The Cambridge (MA) Police Department announced on Tuesday it will no longer have its tactical officers wear camouflage uniforms and will drop the number of long guns in its inventory after a conversation with a local activist that began last summer.

In June, councilors requested the department release a list of their property inventory. In July, the Cambridge PD released a 97-page PDF of their inventory, which included more than 60 Colt M4 rifles and 11 precision rifles intended for sniper applications. The agency also operates a Lenco BearCat armored rescue vehicle.

After former U.S. Army veteran and local activist Loren Crowe posted a thread on Twitter about the department’s equipment, Cambridge City Councilor Marc McGovern wrote on Twitter, “This list is disturbing. I had no idea we had all of this. I admit that there may be good explanations for some but this list is excessive,” CBS Boston reports.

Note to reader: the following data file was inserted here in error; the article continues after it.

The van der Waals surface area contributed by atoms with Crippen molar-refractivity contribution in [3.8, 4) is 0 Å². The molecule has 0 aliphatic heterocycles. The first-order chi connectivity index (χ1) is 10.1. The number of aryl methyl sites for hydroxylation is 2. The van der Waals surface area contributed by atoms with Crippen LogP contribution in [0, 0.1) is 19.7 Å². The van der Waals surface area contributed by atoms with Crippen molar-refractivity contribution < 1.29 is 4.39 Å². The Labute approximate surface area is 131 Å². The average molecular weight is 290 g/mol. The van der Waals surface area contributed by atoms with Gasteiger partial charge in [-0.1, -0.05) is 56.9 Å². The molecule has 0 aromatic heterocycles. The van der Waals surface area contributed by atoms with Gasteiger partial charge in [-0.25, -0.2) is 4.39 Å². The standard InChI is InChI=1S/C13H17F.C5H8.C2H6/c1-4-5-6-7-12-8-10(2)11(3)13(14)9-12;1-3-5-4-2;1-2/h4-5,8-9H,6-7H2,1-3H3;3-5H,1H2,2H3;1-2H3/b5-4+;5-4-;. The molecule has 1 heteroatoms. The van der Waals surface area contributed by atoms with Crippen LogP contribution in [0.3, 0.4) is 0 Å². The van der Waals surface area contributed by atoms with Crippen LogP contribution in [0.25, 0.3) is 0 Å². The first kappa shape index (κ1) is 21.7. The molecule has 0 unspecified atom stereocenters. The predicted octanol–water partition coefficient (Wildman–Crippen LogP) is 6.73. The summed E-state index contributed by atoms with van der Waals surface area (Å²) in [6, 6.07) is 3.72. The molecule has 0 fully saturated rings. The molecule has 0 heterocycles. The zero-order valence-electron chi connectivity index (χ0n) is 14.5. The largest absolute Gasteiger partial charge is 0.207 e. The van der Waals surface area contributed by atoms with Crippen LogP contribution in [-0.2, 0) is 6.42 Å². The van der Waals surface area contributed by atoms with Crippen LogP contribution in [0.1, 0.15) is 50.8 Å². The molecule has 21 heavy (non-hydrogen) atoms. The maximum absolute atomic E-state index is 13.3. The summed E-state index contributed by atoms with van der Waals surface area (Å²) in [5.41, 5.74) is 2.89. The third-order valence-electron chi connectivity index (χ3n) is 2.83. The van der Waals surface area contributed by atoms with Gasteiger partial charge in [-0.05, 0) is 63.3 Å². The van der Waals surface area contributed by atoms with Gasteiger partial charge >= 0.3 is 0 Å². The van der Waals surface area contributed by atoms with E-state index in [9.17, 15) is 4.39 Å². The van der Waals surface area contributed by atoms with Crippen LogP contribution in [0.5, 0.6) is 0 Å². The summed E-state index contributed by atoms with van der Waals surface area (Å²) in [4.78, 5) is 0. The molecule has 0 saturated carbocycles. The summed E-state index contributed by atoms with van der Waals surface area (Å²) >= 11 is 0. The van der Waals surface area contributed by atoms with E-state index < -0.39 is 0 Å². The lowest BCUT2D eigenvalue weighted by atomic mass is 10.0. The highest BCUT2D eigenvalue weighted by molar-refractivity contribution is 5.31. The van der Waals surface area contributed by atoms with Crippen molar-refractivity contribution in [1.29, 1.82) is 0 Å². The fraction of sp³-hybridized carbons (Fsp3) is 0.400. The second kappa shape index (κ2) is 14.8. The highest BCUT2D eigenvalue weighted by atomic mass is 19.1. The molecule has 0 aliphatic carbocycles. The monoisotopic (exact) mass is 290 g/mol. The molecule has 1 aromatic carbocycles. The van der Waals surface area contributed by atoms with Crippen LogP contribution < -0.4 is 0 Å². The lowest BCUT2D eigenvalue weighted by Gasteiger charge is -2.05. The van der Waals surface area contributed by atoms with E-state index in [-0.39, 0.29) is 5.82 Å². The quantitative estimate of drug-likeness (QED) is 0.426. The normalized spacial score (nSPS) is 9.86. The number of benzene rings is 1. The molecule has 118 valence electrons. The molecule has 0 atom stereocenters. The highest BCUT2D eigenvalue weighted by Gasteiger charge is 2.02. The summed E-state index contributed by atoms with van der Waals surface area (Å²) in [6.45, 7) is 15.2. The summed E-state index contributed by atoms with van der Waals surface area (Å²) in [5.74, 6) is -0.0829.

At the time, Cambridge Police Commissioner Branville Bard did not feel the inventory was excessive; there were explanations for why the department had the inventory it had, he said. But he said he was open to conversations about possible changes, Wicked Local reports.

As a result of conversations with activist Crowe who served in Afghanistan, Bard decided to eliminate camouflage uniforms and reviewed CPD’s weapons inventory. Bard has already identified 20% of the department’s long guns like sniper rifles, M4s and shotguns that could be removed and is going to reduce less-than-lethal inventory, like certain "out-of-date" shotguns and baton rounds, by 30%.

 

“Statute requires me to auction them off, but the object is for the guns not to end up back on the street,” Bard said. “What I’m going to have to do is engage the city solicitor to try to seek an exemption so we can destroy the guns as opposed to auction them. So you may hear me use language like ‘retire’ or ‘reduce’ as opposed to ‘get rid of’ because I’m not sure I can right away until I follow some procedures to be able to destroy the weapons.”

Crowe said there’s still the outstanding issue of the department's Lenco BearCat, which he’d like to see off the streets.

When asked if he was open to retiring the BearCat, Bard said it’s considered a regional asset, acquired after the Marathon bombing. Police did not have adequate protection against gunfire, and none of their vehicles could withstand or protect from explosions. He said the department is looking at alternatives, but those conversations are just at the beginning stages. 

 

 

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